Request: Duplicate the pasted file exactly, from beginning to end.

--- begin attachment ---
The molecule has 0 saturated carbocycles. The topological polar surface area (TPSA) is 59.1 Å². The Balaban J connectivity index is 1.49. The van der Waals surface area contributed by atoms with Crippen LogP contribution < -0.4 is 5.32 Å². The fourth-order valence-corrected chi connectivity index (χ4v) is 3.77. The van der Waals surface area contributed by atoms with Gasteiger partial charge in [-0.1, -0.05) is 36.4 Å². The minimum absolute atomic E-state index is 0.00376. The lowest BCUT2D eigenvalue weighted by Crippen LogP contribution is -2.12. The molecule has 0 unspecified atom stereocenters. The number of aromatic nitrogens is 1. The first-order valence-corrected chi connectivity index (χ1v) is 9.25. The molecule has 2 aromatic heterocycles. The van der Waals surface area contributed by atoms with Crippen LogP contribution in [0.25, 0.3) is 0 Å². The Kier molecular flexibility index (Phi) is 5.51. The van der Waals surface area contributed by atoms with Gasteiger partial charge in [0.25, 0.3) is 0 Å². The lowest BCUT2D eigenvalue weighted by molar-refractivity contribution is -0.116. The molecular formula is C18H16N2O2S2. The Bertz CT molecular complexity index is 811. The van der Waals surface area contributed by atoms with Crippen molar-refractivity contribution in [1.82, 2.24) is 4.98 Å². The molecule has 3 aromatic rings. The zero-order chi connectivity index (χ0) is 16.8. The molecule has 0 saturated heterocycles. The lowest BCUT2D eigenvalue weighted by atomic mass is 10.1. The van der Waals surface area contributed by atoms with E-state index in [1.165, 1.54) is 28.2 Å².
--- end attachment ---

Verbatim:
The molecule has 0 saturated carbocycles. The topological polar surface area (TPSA) is 59.1 Å². The Balaban J connectivity index is 1.49. The van der Waals surface area contributed by atoms with Crippen LogP contribution < -0.4 is 5.32 Å². The fourth-order valence-corrected chi connectivity index (χ4v) is 3.77. The van der Waals surface area contributed by atoms with Gasteiger partial charge in [-0.1, -0.05) is 36.4 Å². The minimum absolute atomic E-state index is 0.00376. The lowest BCUT2D eigenvalue weighted by Crippen LogP contribution is -2.12. The molecule has 0 unspecified atom stereocenters. The number of aromatic nitrogens is 1. The first-order valence-corrected chi connectivity index (χ1v) is 9.25. The molecule has 2 aromatic heterocycles. The van der Waals surface area contributed by atoms with Crippen LogP contribution in [0.25, 0.3) is 0 Å². The Kier molecular flexibility index (Phi) is 5.51. The van der Waals surface area contributed by atoms with Gasteiger partial charge in [0.25, 0.3) is 0 Å². The lowest BCUT2D eigenvalue weighted by molar-refractivity contribution is -0.116. The molecular formula is C18H16N2O2S2. The Bertz CT molecular complexity index is 811. The van der Waals surface area contributed by atoms with Crippen molar-refractivity contribution in [1.82, 2.24) is 4.98 Å². The molecule has 3 aromatic rings. The zero-order chi connectivity index (χ0) is 16.8. The molecule has 0 saturated heterocycles. The lowest BCUT2D eigenvalue weighted by atomic mass is 10.1. The van der Waals surface area contributed by atoms with E-state index in [1.165, 1.54) is 28.2 Å².